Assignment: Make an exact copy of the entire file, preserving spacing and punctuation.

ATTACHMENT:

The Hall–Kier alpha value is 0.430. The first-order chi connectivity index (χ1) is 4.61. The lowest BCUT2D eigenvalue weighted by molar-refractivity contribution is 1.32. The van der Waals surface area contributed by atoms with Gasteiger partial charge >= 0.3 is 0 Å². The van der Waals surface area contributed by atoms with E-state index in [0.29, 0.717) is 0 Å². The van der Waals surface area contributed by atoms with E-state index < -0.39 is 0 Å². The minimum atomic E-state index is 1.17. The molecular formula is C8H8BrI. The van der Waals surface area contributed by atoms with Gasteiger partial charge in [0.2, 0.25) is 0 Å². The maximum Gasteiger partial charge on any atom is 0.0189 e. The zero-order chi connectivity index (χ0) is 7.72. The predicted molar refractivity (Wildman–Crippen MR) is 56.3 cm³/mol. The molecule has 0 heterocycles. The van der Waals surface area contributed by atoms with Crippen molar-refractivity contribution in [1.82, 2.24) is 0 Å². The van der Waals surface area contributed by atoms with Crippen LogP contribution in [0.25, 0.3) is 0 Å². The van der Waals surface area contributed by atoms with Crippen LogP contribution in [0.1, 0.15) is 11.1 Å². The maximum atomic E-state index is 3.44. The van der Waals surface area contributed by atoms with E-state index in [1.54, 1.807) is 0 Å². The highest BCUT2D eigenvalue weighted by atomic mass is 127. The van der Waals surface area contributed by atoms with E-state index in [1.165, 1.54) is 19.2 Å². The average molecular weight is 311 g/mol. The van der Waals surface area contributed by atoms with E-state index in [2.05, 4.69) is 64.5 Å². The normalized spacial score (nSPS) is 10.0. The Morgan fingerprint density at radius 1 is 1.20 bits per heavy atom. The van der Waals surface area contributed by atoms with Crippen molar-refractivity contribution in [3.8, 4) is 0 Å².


The Hall–Kier alpha value is 0.430. The first-order chi connectivity index (χ1) is 4.61. The lowest BCUT2D eigenvalue weighted by molar-refractivity contribution is 1.32. The van der Waals surface area contributed by atoms with Gasteiger partial charge >= 0.3 is 0 Å². The van der Waals surface area contributed by atoms with E-state index in [0.29, 0.717) is 0 Å². The van der Waals surface area contributed by atoms with E-state index < -0.39 is 0 Å². The minimum atomic E-state index is 1.17. The molecular formula is C8H8BrI. The van der Waals surface area contributed by atoms with Gasteiger partial charge in [0.2, 0.25) is 0 Å². The maximum Gasteiger partial charge on any atom is 0.0189 e. The zero-order chi connectivity index (χ0) is 7.72. The predicted molar refractivity (Wildman–Crippen MR) is 56.3 cm³/mol. The molecule has 0 heterocycles. The van der Waals surface area contributed by atoms with Crippen molar-refractivity contribution in [1.82, 2.24) is 0 Å². The van der Waals surface area contributed by atoms with Crippen LogP contribution in [0.25, 0.3) is 0 Å². The van der Waals surface area contributed by atoms with Crippen LogP contribution in [0.1, 0.15) is 11.1 Å². The maximum atomic E-state index is 3.44. The van der Waals surface area contributed by atoms with E-state index in [1.54, 1.807) is 0 Å². The highest BCUT2D eigenvalue weighted by atomic mass is 127. The van der Waals surface area contributed by atoms with E-state index in [1.165, 1.54) is 19.2 Å². The average molecular weight is 311 g/mol. The van der Waals surface area contributed by atoms with E-state index in [2.05, 4.69) is 64.5 Å². The normalized spacial score (nSPS) is 10.0. The Morgan fingerprint density at radius 1 is 1.20 bits per heavy atom. The van der Waals surface area contributed by atoms with Crippen molar-refractivity contribution in [3.8, 4) is 0 Å².